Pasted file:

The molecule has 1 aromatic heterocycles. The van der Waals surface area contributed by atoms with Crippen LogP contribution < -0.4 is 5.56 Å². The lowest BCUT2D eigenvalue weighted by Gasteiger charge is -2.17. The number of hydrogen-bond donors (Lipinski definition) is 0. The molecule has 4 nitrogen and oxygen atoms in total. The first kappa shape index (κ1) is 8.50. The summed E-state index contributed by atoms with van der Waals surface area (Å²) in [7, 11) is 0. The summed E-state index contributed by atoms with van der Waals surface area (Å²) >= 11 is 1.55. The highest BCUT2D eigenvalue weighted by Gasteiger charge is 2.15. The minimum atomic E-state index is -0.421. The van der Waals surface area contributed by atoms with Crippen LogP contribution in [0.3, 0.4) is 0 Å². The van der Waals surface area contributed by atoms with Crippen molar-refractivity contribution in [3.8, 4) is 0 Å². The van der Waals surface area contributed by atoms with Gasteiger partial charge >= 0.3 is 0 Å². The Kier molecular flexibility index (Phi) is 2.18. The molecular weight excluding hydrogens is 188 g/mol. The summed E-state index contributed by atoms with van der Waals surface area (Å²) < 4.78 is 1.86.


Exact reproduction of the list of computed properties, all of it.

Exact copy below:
The molecule has 1 aromatic heterocycles. The van der Waals surface area contributed by atoms with Crippen LogP contribution < -0.4 is 5.56 Å². The lowest BCUT2D eigenvalue weighted by Gasteiger charge is -2.17. The number of hydrogen-bond donors (Lipinski definition) is 0. The molecule has 4 nitrogen and oxygen atoms in total. The first kappa shape index (κ1) is 8.50. The summed E-state index contributed by atoms with van der Waals surface area (Å²) in [7, 11) is 0. The summed E-state index contributed by atoms with van der Waals surface area (Å²) >= 11 is 1.55. The highest BCUT2D eigenvalue weighted by Gasteiger charge is 2.15. The minimum atomic E-state index is -0.421. The van der Waals surface area contributed by atoms with Crippen LogP contribution in [0.3, 0.4) is 0 Å². The van der Waals surface area contributed by atoms with Crippen molar-refractivity contribution in [3.8, 4) is 0 Å². The van der Waals surface area contributed by atoms with Gasteiger partial charge >= 0.3 is 0 Å². The Kier molecular flexibility index (Phi) is 2.18. The molecular weight excluding hydrogens is 188 g/mol. The summed E-state index contributed by atoms with van der Waals surface area (Å²) < 4.78 is 1.86.